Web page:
by Annie Lengacher Browning, Acting Conference Minister
I Corinthians 12: 15-19
15 Now if the foot should say, “Because I am not a hand, I do not belong to the body,” it would not for that reason stop being part of the body. 16 And if the ear should say, “Because I am not an eye, I do not belong to the body,” it would not for that reason stop being part of the body. 17 If the whole body were an eye, where would the sense of hearing be? If the whole body were an ear, where would the sense of smell be? 18 But in fact God has placed the parts in the body, every one of them, just as he wanted them to be. 19 If they were all one part, where would the body be? 20 As it is, there are many parts, but one body.
I had the pleasure of visiting Carlsbad Mennonite Church for their Peace Weekend Celebration, and I was deeply moved by the warm welcome and hospitality I received from this beautiful community. You can read more about the details of their Peace Weekend in this edition of ZING! What moved me most about the weekend, though, had less to do with the activities of the weekend. Rather, the sense of interdependence and ecumenical community spirit was powerful. So many faith groups worked together, under the leadership of Nick King, to pull together a wonderful weekend, and I was amazed by what a small, but mighty, group could accomplish for their local community.
As I reflected more on my weekend at Carlsbad Mennonite, this idea of interdependency stayed with me. Carlsbad Mennonite Church is a relatively small congregation of about 30-35 individuals, and one of the gifts of their being a small community is that they have a unique grasp of what it means to truly need one another. Throughout the weekend, I watched how all of the local churches, from Pentecostal to Baptist to Mennonite to Lutheran, banded together to pull off a weekend devoted to praying and acting for peace and justice. Each brought their own flavor to the weekend and they were all encouraged and allowed to be distinctive in what they offered to the weekend. Somehow it all worked! Rather than focusing on their differences, they united under a common desire to bring a witness for Jesus’ message of peace to the people of Carlsbad, NM.
This is one of the gifts of being small. We visualize easily where we need to reach beyond our circle and overlap with the circles of others in order to achieve a larger purpose or vision. We more accurately assess what gifts we offer and where others’ greatest gifts can enhance our own work. Rather than focusing on where boundary lines end, we look for the gaps that need to be filled and actively pursue meeting those needs through others. The gift of being small is being inherently interdependent. It is an interdependency that does not stop at lip service. Rather it is necessary to thrive and survive.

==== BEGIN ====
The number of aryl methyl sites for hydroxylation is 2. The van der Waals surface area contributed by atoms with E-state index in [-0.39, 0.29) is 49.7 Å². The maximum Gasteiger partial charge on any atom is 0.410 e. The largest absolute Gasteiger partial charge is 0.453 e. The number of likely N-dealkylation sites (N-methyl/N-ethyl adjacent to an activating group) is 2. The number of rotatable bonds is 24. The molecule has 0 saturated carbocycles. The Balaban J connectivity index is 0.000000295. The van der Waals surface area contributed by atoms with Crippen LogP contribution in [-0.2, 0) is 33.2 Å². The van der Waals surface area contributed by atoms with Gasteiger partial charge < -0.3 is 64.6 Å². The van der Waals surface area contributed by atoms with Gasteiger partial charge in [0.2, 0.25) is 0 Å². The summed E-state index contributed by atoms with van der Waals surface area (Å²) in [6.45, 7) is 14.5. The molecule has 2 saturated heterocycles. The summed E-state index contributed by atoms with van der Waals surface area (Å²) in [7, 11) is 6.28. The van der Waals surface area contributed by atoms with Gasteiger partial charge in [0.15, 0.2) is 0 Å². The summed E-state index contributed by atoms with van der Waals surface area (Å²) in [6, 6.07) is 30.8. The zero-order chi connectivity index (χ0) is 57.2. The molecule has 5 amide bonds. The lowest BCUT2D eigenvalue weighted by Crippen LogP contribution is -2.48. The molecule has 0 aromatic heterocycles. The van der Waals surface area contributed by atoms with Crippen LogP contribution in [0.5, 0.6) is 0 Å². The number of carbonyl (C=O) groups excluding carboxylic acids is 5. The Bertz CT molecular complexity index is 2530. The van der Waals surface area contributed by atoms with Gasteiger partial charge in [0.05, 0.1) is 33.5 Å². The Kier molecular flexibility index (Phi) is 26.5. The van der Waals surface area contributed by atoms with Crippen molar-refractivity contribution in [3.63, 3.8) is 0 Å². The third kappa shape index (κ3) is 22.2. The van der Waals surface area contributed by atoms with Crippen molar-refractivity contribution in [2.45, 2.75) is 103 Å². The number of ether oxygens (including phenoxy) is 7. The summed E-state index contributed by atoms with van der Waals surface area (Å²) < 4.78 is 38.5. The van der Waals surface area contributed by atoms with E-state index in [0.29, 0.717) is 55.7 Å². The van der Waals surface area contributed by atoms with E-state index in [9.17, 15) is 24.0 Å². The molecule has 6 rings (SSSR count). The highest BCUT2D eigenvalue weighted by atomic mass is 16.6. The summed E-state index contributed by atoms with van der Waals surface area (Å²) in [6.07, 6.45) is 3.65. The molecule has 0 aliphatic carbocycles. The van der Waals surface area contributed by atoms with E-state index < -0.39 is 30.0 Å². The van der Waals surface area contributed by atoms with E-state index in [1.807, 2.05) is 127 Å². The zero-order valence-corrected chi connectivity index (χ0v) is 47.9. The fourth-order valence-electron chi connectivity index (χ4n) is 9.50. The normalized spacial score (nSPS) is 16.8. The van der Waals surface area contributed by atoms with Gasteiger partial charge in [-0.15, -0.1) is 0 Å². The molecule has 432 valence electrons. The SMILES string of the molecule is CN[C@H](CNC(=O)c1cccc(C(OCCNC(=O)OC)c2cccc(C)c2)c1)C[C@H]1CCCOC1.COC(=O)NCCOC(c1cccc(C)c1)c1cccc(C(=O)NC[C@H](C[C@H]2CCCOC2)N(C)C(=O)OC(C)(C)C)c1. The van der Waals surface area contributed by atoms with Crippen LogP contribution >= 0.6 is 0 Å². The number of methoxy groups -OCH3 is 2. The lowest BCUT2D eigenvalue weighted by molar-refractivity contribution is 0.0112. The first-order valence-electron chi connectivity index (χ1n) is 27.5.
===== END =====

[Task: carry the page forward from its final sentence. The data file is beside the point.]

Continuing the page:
We are a relatively small conference in the scope of MC USA. I wonder what it would be like if we owned this as a gift, as an opportunity to practice interdependence with one another, not only out of survival but also as a way of thriving together. Being small does mean acting small or from a mindset of scarcity. In no way am I suggesting an unhealthy interdependence that is void of any self-sufficiency. Rather, there is so much more we could become with an understanding that we need one another out of necessity and we need one another to thrive as the people of God.
I wonder what this might look like to be more interdependent as the people of Mountain States Mennonite Conference. I wonder what it might look like to follow Jesus together as a group of disciples that need one another as much as the original twelve. While there isn’t an easy recipe for interdependence, I walked away from Carlsbad realizing that this small congregation did two things well to build interdependence. First, they did one thing as a gift of love for their community (outside of their church building) and chose a visible location for their event. Second, they proactively asked for help and involvement from those who were outside of their church circle. And it worked!
I encourage each of us across Mountain States Mennonite Conference to consider what small act of interdependence we may take. It may be trying something new that intersects in a new circle. It may be asking for help from another sister congregation. It may be attending an event that is new. It may be getting to know another church in our region and seeking new relationships. I am more and more convinced that these small acts guide us into new ways of being, or as Richard Rohr says, ““We do not think ourselves into new ways of living, we live ourselves into new ways of thinking.”
Thank you, Carlsbad Mennonite, for taking action for peace and for living interdependently in your own context and community. May it be so for us all, as the interdependent people of MSMC, as we seek to pursue the dreams of God, by the power of the Holy Spirit, in the way of Jesus Christ.